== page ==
by Susan B. Apel
So that's how and why those decisions get made, by people in tailored suits and smart dresses who keep the wheels of American capitalism rolling along. Dry Powder, in its final week at Shaker Bridge Theatre in Enfield NH, invites the audience to press their noses to the glass of an office at KMM Capital Management. KMM's President, Rick (David Bonanno) is watching, and egging on, managing directors Seth (Matt Crabtree) and Jenny (Theresa Kloos) as they let fly their competing visions for KMM's purchase of Landmark Luggage. Their heels are dug in and their elbows are sharp, like the angles of the sleek, minimalist chrome and leather office chairs on which they perch, but only occasionally.
The vocabulary in the opening scene is arcane and a little off-putting. Unless you have an MBA, references to "LPs" and the like may be confusing, but no matter. You'll soon suss out that the initial competition revolves around whether Jenny or Seth can produce the greater profits from the impending deal. And then a crisis hits, and the tensions mount. Rick, somewhat distracted by negative publicity surrounding his recent over-the-top engagement party (one elephant, not two) presides as Jenny and Seth zing each other. It's a dysfunctional family, in which the siblings engage in verbal bloodletting as they vie for the attention of a chilly father.
Enter Jeff (Paul West), CEO of Landmark Luggage. He brings his earnest West Coast style (not the hip kind; he's from Sacramento) to KMM's urban Manhattan vibe. Pivotal to this comedy-drama is a relationship he forms with Seth, which is tested more than once throughout the play. To reveal more is to spoil the ending, which does in fact surprise.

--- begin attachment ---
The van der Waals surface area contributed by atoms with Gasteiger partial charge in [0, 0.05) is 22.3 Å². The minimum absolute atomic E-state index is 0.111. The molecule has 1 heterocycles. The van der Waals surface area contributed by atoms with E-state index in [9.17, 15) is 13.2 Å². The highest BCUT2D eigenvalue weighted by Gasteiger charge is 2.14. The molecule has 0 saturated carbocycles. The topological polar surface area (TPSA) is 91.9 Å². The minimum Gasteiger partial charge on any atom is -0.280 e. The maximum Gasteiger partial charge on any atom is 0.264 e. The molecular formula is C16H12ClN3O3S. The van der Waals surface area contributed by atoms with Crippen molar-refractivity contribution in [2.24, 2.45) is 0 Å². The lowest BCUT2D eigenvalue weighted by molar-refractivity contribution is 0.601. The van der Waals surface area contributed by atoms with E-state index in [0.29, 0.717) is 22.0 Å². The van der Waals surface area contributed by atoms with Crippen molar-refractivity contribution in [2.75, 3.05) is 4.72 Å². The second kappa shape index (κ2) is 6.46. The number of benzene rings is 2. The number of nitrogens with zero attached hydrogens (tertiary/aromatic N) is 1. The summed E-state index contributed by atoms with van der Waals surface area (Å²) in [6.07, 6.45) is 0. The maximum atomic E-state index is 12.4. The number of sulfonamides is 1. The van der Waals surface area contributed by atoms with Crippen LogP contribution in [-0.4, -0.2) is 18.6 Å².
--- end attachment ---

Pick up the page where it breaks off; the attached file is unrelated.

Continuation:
The comedy lies in the delivery and the well-crafted dialog of playwright Sarah Burgess, especially between Jenny and Seth, over the ridiculous indices of success, like their GMAT scores. Or Jeff's reverence for his "Delta status." Kloos's Jenny is particularly adept. Watch for her delivery of the line, "I own a complete luggage set." Of course she does.
Amid the laughs are the big ponderables, such as how these decisions are completely removed from any consequences to the human beings who are caught up in them. Think of the recent government shutdown, or this week's Amazon debacle in New York City. Not to mention another question of our time: what is honesty, and why is it often shaved to unrecognizeable thinness?
Dry Powder runs for 90 minutes without intermission. It's fast-paced and absorbing. The writing and acting carry the production on a sparse set with little physical action, as office settings tend toward. Be sure to read the story in the program of how Burgess's play--her first--came to be produced at The Public Theater with an all-star cast.
Tickets are available at www.shakerbridgetheatre.org and by calling 603.448.3750.
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